In keeping with the Longwood Graduate Program’s commitment to sustainability, the Guest Relations Committee has made an effort to reduce waste and use of non-recyclable materials.  Your registration packet has been cleverly designed by Fellow Nate Tschaenn to be in a booklet format printed on FSC paper.  The booklet approach will reduce the amount of paper needed to produce the packet compared to previous years. Compostable cutlery and dishware will be used for food service and later sent through Longwood’s composting system.

Ballroom during 2010 Symposium.

If you have not yet registered, please do so soon!  Click here to be directed to our quick and easy online registration system.

And if you are traveling from afar and need a place to stay, the Guest Relations Committee has arranged for discounted rooms at the Hilton Garden Inn Kennett Square for registrants.  Please book by February 16th to reserve your room.  Click here to be directed to the special reservation page.

For more information regarding the symposium, please visit our official website or contact us at longwoodsymposium@udel.edu.

 

We look forward to seeing you there!

Quill Teal-Sullivan and the Guest Relations Committee

 

 

LGP Symposium: Speakers you won’t want to miss!

By now, you’ve hopefully heard about the 2012 Longwood Graduate Symposium, which is quickly approaching. Held on Friday, March 2nd at Longwood Gardens,  “The Panda and the Public Garden: Reimagining our Conservation Story” is sure to shed new light on how public gardens (and zoos, aquarium, parks, and museums!) can inspire their audiences to advocate for conservation issues.

Our keynote speaker, Jerry Borin, served as the executive director of the Columbus Zoo and Aquarium for sixteen years. During his tenure, Mr. Borin transformed nearly every aspect of the zoo, galvanized community support for global conservation issues, and cultivated a complete visitor experience. The keynote address will examine how zoos have developed into centers for wildlife conservation through international collaboration, effective messaging, and experiential display.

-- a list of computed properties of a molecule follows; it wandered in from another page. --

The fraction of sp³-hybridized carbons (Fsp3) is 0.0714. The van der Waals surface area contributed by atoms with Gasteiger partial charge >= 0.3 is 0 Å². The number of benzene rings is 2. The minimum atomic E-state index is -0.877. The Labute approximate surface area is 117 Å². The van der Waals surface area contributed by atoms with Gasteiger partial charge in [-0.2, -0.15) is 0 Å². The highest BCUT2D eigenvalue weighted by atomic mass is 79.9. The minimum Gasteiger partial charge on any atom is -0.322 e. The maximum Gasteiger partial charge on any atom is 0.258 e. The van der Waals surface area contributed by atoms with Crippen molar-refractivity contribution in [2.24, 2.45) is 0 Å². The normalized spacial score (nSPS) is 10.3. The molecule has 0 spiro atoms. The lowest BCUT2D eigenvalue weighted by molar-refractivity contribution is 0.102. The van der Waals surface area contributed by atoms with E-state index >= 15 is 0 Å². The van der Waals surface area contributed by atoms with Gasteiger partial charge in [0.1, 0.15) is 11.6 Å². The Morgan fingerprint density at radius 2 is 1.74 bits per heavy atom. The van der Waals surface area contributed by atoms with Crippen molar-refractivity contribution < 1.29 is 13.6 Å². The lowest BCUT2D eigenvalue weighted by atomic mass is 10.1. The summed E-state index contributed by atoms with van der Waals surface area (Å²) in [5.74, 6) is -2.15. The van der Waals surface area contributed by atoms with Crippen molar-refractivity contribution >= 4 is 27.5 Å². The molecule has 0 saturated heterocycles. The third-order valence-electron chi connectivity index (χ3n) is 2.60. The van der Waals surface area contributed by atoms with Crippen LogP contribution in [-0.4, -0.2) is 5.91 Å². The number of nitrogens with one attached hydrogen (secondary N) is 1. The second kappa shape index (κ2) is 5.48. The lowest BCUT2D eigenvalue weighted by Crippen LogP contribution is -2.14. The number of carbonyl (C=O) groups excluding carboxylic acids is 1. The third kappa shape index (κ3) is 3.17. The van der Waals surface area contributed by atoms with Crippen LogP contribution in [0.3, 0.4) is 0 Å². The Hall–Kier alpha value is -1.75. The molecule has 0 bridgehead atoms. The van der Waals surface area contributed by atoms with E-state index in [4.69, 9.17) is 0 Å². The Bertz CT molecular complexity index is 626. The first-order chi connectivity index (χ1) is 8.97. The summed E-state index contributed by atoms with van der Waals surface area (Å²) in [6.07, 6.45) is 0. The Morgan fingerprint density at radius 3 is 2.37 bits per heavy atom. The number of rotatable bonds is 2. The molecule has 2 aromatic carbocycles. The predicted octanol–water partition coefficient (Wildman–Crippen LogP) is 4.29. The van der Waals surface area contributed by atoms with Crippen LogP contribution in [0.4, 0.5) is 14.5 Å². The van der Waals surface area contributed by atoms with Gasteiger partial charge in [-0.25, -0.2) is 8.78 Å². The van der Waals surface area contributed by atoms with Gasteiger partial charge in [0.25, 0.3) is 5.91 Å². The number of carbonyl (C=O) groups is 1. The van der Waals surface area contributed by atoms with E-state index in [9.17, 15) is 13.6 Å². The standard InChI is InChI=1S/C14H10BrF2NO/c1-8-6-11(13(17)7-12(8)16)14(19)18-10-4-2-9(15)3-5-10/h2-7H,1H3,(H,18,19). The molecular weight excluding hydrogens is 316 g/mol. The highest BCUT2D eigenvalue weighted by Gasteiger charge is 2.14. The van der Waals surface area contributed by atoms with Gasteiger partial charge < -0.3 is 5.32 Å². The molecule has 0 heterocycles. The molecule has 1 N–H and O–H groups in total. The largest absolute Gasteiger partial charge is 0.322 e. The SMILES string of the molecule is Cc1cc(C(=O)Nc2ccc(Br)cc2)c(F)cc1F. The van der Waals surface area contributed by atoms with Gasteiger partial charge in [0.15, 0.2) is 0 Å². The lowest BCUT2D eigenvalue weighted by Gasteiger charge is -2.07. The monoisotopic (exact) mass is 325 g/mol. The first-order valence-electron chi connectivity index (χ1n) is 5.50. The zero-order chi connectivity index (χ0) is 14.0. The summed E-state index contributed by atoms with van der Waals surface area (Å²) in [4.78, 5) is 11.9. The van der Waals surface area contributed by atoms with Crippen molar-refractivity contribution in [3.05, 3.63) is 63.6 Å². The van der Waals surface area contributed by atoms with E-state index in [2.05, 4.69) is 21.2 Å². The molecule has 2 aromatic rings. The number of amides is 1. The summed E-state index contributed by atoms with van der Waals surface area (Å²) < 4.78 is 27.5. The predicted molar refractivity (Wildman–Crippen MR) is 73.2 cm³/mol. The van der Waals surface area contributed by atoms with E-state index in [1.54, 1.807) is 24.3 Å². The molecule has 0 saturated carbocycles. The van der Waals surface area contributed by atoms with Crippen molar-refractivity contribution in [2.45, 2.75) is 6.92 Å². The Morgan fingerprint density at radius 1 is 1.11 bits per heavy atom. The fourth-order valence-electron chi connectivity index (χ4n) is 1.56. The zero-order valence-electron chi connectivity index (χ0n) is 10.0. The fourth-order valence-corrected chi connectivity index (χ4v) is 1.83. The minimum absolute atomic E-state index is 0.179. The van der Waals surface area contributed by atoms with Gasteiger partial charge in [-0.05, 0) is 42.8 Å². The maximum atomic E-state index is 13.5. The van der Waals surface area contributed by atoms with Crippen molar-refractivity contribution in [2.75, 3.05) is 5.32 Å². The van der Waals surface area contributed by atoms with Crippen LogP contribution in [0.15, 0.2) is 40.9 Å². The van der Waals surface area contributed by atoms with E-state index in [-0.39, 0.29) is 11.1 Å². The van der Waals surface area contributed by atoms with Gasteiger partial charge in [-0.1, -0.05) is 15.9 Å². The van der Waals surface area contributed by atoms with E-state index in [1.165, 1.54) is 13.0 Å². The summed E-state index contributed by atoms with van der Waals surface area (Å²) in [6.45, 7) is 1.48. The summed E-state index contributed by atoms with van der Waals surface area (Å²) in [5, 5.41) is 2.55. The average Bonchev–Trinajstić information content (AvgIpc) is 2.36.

Dr. Alistair Griffiths will be arriving from the Eden Project in Cornwall, UK, to analyze creating a public garden around an environmentalism message. Dr. Griffiths is the Horticultural Science Curator at the Eden Project, and will use the case study of commercializing a critically endangered impatiens to build awareness for conservation of Seychelles flora.

John Gwynne melds plant and animal conservation expertise. Speaking with twenty years of experience with integrated design for conservation messaging at the Bronx Zoo, Mr. Gwynne will examine marketing environmental issues to the typical visitor. He will also explore living museums in the US, and their connections to his international conservation endeavors.

Catherine Hubbard comes to us from the Albuquerque BioPark, which includes a zoo, aquarium, botanic garden, and park. She has over 30 years experience working in both zoos and gardens and will discuss conservation strategies currently employed by American zoo and aquarium facilities.

Kathleen F. Wagner has more than 30 year’s experience, including time at the Philadelphia Zoo and independent consulting with zoos, museums, botanical gardens, interpretive centers, and aquariums throughout the country.  She will bring her experience together to show that successful conservation is about great storytelling and helping people connect the dots. Message relevance and effective evaluation techniques will be discussed.